More than a month after going on strike, thousands of school bus drivers, matrons and mechanics returned to work Wednesday, while parents of students affected by the job action breathed a sigh of relief.
Wednesday was the first day of school since the strike came to an end Friday.
Amalgamated Transit Union 1181 said members would return after the likely Democratic candidates for mayor promised to revisit the employee protection issue that led to the strike if they are elected.
What was the first day back to work or school like for you or your family? Do you think the four-week strike was worth it? Join the conversation on "The Call" at 9 p.m. with NY1's John Schiumo, or email your thoughts.
Each pledged that, if elected, he or she will support job security for the drivers and matrons, something Mayor Michael Bloomberg said was illegal to do in new bus contracts with the city.
At the Pioneer depot on Arthur Kill Road in Charleston, Staten Island, returning drivers and matrons had mixed reactions as to whether the strike made an impact on negotiations going forward.
"Well now, when the next mayor comes in, they will see what happen if they don't negotiate. So, do they want to see another five-week strike? I don't think so," said one driver.
"I wish we would have settled the job security act," said another driver.
"Only thing the mayor did was make us stronger, and the unions of New York are stronger because of this," noted a third driver.
Meanwhile, parents and students got back into their pre-strike morning routines.
The job action forced many to rely on public transportation, and in some areas, carpools were necessary to bridge the transit gap.
"It's been pretty rough, getting up, getting these kids in the car," said one Queens parent.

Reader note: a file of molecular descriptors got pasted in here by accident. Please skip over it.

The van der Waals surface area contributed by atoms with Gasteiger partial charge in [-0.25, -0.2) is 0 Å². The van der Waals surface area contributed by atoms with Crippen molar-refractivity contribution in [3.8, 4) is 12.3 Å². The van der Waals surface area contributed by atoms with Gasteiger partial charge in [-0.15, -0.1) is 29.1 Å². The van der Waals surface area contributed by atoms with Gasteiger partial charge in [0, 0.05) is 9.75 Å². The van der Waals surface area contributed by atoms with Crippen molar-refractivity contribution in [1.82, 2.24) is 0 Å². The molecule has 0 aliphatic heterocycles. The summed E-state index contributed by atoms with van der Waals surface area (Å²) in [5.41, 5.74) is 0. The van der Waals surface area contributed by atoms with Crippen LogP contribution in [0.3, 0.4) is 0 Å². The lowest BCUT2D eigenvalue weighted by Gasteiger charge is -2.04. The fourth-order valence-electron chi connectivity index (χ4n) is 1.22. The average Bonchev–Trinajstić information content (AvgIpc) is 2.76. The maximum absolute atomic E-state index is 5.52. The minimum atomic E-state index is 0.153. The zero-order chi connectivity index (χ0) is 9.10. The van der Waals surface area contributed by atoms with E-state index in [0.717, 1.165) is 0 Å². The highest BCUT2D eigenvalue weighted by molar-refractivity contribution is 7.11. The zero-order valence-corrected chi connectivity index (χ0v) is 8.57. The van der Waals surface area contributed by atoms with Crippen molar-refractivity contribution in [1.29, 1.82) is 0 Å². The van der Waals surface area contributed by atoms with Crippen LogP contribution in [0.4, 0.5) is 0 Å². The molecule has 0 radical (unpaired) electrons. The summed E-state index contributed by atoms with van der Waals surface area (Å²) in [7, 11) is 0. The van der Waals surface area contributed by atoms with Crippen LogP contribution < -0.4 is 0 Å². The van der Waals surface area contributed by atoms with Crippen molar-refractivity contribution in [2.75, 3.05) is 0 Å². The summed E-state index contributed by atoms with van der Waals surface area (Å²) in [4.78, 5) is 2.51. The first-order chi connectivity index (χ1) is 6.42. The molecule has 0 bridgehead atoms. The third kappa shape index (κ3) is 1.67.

Drivers and students in Brooklyn were happy that the strike was over and drivers were back to work.
"Yeah, I'm happy to be back over here," said Tony Aleynikov, a bus driver. "It's so nice. I miss my kids. I miss my job."
"I'm very happy," said Leah Ross, a sixth grader at Mark Twain Intermediate School 239. "No more wondering what to do and how to get home."
Five thousand of the nearly 8,000 routes serving the public school system were affected by the strike.
Schools Chancellor Dennis Walcott said that there could be a few bumps in the road Wednesday but he said he expected normal service.
Education officials spent several days calling parents to make sure they were aware service resumes Wednesday.
According to education officials, 88.5 percent of city students attended school Wednesday, while 82.6 percent of special needs students were in attendance.
While students are normally off this week, February break was shortened this school so the city could make up for school days lost in the aftermath of Hurricane Sandy. DOE officials said that fact was reflected in Wednesday's citywide attendance rate.
Officials said the city saved about $80 million by not paying for bus service during the strike, but spent over $20 million on alternative transportation for students.